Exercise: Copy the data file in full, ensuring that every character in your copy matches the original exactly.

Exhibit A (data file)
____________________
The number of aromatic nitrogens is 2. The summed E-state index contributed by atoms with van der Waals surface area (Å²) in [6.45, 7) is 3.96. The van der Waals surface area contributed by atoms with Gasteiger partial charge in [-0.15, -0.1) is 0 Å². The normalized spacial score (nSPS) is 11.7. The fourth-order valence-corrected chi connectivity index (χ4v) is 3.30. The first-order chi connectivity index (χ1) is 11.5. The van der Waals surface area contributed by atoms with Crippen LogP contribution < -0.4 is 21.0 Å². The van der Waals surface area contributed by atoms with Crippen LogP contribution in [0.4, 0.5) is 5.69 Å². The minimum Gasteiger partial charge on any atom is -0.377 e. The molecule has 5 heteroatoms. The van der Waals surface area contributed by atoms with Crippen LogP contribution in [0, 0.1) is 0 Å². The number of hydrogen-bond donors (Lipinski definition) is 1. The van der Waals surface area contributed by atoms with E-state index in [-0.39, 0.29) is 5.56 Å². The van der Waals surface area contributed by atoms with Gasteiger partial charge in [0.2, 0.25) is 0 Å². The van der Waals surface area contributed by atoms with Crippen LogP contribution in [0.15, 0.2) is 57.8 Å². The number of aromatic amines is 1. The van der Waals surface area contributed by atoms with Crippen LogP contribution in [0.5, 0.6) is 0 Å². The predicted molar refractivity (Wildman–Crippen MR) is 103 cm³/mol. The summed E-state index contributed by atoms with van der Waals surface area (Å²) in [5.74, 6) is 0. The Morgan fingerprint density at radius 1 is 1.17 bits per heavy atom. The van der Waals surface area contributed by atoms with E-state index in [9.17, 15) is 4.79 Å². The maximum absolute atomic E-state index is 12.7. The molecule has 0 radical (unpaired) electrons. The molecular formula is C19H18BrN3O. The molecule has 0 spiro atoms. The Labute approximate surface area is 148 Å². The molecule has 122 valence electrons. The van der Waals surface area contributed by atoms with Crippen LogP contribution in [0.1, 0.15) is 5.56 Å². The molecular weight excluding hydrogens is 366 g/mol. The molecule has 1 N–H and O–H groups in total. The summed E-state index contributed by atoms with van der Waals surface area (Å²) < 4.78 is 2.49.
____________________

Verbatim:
The number of aromatic nitrogens is 2. The summed E-state index contributed by atoms with van der Waals surface area (Å²) in [6.45, 7) is 3.96. The van der Waals surface area contributed by atoms with Gasteiger partial charge in [-0.15, -0.1) is 0 Å². The normalized spacial score (nSPS) is 11.7. The fourth-order valence-corrected chi connectivity index (χ4v) is 3.30. The first-order chi connectivity index (χ1) is 11.5. The van der Waals surface area contributed by atoms with Crippen LogP contribution < -0.4 is 21.0 Å². The van der Waals surface area contributed by atoms with Crippen LogP contribution in [0.4, 0.5) is 5.69 Å². The minimum Gasteiger partial charge on any atom is -0.377 e. The molecule has 5 heteroatoms. The van der Waals surface area contributed by atoms with Crippen LogP contribution in [0, 0.1) is 0 Å². The number of hydrogen-bond donors (Lipinski definition) is 1. The van der Waals surface area contributed by atoms with E-state index in [-0.39, 0.29) is 5.56 Å². The van der Waals surface area contributed by atoms with Gasteiger partial charge in [0.2, 0.25) is 0 Å². The van der Waals surface area contributed by atoms with Crippen LogP contribution in [0.15, 0.2) is 57.8 Å². The number of aromatic amines is 1. The van der Waals surface area contributed by atoms with Crippen LogP contribution in [0.5, 0.6) is 0 Å². The predicted molar refractivity (Wildman–Crippen MR) is 103 cm³/mol. The summed E-state index contributed by atoms with van der Waals surface area (Å²) in [5.74, 6) is 0. The Morgan fingerprint density at radius 1 is 1.17 bits per heavy atom. The van der Waals surface area contributed by atoms with E-state index in [9.17, 15) is 4.79 Å². The maximum absolute atomic E-state index is 12.7. The molecule has 0 radical (unpaired) electrons. The molecular formula is C19H18BrN3O. The molecule has 0 spiro atoms. The Labute approximate surface area is 148 Å². The molecule has 122 valence electrons. The van der Waals surface area contributed by atoms with Crippen LogP contribution in [0.1, 0.15) is 5.56 Å². The molecular weight excluding hydrogens is 366 g/mol. The molecule has 1 N–H and O–H groups in total. The summed E-state index contributed by atoms with van der Waals surface area (Å²) < 4.78 is 2.49.